NAIFA is also attempting to create a national association of agents and brokers that will allow consumers to retain their insurance agents if they relocate to a state where the agent or broker is not licensed. NAIFA endeavors to train its members how to correctly coordinate and integrate their clients' insurance coverage into the rest of their financial plans and also how to act ethically in their clients' best interests.

Its website offers resources for both advisors and consumers, including links to other key organizations such as the Institute for Life and Health Education and the state insurance commissioners, consumer articles and public service announcements, as well as a plethora of educational information.

NAIFA is heavily involved in community outreach with programs that are sponsored by its local chapters in healthcare, helping people experiencing homelessness, educating young people, HIV education, substance abuse, family and eldercare issues as well as relief support for various crises that occur in the U.S. Its efforts were lauded on six separate occasions in the 1980s by both the Reagan and Bush Administrations.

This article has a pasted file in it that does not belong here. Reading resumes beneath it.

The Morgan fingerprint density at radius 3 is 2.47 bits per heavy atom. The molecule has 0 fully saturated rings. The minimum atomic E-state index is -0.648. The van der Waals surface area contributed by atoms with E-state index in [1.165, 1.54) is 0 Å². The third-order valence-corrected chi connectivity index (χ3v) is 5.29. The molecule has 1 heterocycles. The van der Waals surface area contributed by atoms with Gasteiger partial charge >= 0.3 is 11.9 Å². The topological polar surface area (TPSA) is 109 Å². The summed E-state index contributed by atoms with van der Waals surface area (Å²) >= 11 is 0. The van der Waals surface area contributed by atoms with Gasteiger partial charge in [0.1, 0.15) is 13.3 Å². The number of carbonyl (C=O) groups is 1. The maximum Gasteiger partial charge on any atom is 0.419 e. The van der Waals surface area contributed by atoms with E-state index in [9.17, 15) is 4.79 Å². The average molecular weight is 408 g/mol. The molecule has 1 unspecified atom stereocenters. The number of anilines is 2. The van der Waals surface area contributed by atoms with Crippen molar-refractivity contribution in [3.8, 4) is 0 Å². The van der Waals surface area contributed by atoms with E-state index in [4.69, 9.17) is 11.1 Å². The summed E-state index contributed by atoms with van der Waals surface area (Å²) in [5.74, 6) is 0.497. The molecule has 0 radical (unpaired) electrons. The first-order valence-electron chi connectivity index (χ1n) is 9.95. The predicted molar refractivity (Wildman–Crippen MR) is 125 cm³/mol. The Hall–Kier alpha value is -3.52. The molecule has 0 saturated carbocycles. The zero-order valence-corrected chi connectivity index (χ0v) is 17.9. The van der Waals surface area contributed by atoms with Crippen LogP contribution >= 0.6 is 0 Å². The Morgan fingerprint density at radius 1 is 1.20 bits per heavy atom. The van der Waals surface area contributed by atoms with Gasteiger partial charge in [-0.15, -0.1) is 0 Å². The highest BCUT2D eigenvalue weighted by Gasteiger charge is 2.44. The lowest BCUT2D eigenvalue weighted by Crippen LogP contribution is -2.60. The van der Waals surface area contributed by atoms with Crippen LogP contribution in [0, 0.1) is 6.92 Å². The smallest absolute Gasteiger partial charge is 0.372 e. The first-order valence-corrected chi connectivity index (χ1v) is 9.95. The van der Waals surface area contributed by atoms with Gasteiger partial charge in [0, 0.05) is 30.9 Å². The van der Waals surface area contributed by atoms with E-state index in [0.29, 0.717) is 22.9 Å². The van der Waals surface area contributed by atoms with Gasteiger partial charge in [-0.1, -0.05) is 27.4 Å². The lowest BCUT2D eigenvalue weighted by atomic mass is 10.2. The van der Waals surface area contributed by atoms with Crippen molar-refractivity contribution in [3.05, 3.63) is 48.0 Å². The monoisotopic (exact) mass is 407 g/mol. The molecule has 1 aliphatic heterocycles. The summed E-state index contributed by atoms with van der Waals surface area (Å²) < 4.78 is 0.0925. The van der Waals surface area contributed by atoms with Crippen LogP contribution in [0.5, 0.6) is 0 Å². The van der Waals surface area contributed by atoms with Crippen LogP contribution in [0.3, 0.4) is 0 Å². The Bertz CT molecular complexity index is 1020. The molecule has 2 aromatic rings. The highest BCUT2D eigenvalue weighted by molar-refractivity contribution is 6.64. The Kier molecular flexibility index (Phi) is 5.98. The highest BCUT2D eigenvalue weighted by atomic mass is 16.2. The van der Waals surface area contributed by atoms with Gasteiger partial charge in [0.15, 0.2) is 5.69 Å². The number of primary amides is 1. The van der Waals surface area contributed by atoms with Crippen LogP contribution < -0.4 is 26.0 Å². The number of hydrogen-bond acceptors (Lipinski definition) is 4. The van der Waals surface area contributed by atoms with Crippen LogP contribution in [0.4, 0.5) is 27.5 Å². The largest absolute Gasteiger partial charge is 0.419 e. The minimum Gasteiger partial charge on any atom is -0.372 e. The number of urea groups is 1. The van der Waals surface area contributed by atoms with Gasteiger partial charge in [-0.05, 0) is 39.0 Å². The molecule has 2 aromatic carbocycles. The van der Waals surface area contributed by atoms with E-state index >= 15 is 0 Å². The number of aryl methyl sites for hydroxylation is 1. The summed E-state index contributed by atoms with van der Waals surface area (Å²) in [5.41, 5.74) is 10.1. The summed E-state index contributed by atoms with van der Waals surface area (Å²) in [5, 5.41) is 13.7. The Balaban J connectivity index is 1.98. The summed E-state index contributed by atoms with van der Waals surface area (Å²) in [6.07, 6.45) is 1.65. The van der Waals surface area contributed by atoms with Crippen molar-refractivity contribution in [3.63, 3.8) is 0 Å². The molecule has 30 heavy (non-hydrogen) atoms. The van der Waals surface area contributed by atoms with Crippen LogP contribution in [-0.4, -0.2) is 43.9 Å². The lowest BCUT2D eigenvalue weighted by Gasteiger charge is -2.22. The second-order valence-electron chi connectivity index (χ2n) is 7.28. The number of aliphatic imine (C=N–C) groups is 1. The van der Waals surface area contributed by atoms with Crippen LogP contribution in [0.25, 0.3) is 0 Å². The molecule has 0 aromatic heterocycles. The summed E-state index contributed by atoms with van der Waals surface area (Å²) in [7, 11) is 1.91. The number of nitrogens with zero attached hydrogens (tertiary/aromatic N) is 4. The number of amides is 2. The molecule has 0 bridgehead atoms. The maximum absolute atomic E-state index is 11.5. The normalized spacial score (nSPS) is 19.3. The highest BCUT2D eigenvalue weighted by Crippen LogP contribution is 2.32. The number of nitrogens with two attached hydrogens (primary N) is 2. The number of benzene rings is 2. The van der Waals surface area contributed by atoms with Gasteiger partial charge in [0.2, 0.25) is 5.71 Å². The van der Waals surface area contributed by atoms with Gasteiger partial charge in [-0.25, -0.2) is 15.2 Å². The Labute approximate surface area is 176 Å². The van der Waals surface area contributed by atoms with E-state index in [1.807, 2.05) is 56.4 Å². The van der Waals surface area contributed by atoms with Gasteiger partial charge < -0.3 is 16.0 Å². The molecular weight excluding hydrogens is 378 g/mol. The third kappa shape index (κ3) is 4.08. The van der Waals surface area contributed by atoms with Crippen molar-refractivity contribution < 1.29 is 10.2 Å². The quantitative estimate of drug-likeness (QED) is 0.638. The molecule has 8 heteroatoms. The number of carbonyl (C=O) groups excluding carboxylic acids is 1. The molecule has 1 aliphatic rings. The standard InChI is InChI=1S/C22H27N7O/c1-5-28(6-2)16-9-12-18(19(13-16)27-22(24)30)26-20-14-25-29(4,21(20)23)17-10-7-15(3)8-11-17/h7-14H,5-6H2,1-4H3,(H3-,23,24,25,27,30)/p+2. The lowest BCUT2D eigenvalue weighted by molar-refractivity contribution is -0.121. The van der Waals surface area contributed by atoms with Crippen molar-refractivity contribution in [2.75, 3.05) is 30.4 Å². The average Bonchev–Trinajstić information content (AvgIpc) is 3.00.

The Financial Planning Coalition

The financial planning industry has made an increasing effort over the years to make its presence felt in Washington. To this end, the FPA teamed up with the CFP® Board of Standards and NAPFA in 2008 to create the Financial Planning Coalition. This organization has three distinct goals:

  1. To ensure that financial planners deliver transparent, fiduciary quality services to the public
  2. Unify, update and overhaul the hodgepodge of obsolete rules and regulations that govern much of the financial industry
  3. Cover the numerous regulatory gaps in the profession